God Save My Queen: A Tribute
Soft Skull Press ($13)
I appreciate obsessive types. At least they believe in things.
Daniel Nester is an obsessive type, and his belief in the personally
transcendent power of music – or, to be specific, the band
Queen – has brought us his first book, God Save My Queen:
A Tribute. Each piece in GSMQ is based, chronologically, record
by record, track by track, on every song recorded by Queen from
their heyday in the 70s until 1982. Obsessive? Perhaps. But by
carrying this fanaticism to its literary extreme Nester has created
a book that both transcends genre and includes enough true, sometimes
painfully honest, emotion to touch any reader. It was around
this time that I realized I might be smarter than my father. Once,
year of college, I sent him a copy of Gravity’s Rainbow and
he sent me a Jennings .22-caliber pistol. This collection is as
much about Queen as it is about growing up a poet in a world with
no use for poets. It’s about a chubby kid riding a Huffy
through the summer night searching for someone to connect with
but finding only two big women in a Camaro, feather joint clips,
Jordache and feathered hair. And finding Queen. There is moving
prose poetry in this book, but I don’t consider this a book
of prose poetry. GSMQ is exactly what it says it is: A Tribute.
Tribute in the form of prose poem, yes, but also in the form of
memoir, discography, intensely personal diary entry, and – most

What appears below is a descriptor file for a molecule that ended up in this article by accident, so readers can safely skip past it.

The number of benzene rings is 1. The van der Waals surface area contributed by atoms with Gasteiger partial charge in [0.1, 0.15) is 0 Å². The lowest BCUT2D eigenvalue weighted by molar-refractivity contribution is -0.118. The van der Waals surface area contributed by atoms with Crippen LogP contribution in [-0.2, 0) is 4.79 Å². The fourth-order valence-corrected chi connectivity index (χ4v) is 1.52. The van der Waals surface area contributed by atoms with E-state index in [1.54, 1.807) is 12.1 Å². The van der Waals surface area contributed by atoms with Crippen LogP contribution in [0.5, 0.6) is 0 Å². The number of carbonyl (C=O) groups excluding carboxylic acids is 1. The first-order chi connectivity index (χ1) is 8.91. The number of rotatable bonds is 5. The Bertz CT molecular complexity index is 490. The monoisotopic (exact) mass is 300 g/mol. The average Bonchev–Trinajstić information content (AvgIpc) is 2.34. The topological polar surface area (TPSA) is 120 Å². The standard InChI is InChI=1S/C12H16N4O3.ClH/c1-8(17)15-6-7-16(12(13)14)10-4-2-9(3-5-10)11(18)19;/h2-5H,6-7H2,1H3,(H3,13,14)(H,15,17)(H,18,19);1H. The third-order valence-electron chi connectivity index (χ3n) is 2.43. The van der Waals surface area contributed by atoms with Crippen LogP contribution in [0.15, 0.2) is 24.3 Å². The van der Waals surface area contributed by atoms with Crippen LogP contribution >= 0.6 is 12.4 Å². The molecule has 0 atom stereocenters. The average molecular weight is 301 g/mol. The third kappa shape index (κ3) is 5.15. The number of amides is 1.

effectively – footnote. The footnotes in GSMQ are alternately
illuminating, maddening, hilarious, and - of course - obsessive.
Who else but an obsessive would know that Queen guitarist Brian
May was a frustrated astronomer? Much less that he wrote his PhD
thesis on A servo-controlled perot interferometer: Its development
and use in astronomy. However, the best anecdotes in GSMQ are the
ones that rise to the level of creative works in their own right.
Nester’s essay-as-footnote on Kurt Cobain’s suicide
note shines light on the grunge icon in a way that hundreds of
regurgitated magazine articles have never had the nerve or sensitivity
to do. But there is freestanding poetic beauty in this Tribute
as well. In poems such as Stone Cold Crazy Nester exquisitely captures
the experience of being young, bored, sensitive and suburban:
Stone Cold Crazy
And then I ran around. And then I flung myself up into the bushes.
And then I talked to model cars. And then I stank. And then I ran
up. And I broke off another Cadillac emblem, the hoods still warm
in Deep Hot Wheel Suburbia.
The support tongs were like paper clips, dude. Just a boot on
the bumper, a pull, and a new key ring for a friend. I rode a ten-speed
on the way home, the metal garlands dug into my thighs, corduroy
And I brumskied back to Cherry Hill, epiphanic in the shrubbery.
In GSMQ, Daniel Nester strives to communicate everything he saw
while growing up. He does it through the prism of a bombastic rock-n-roll
band that made it all seem bearable. He does it by concerning himself
less with genre than with honesty. In GSMQ, Daniel Nester – obsessed
or not – has written a rare, beautiful, and courageous book.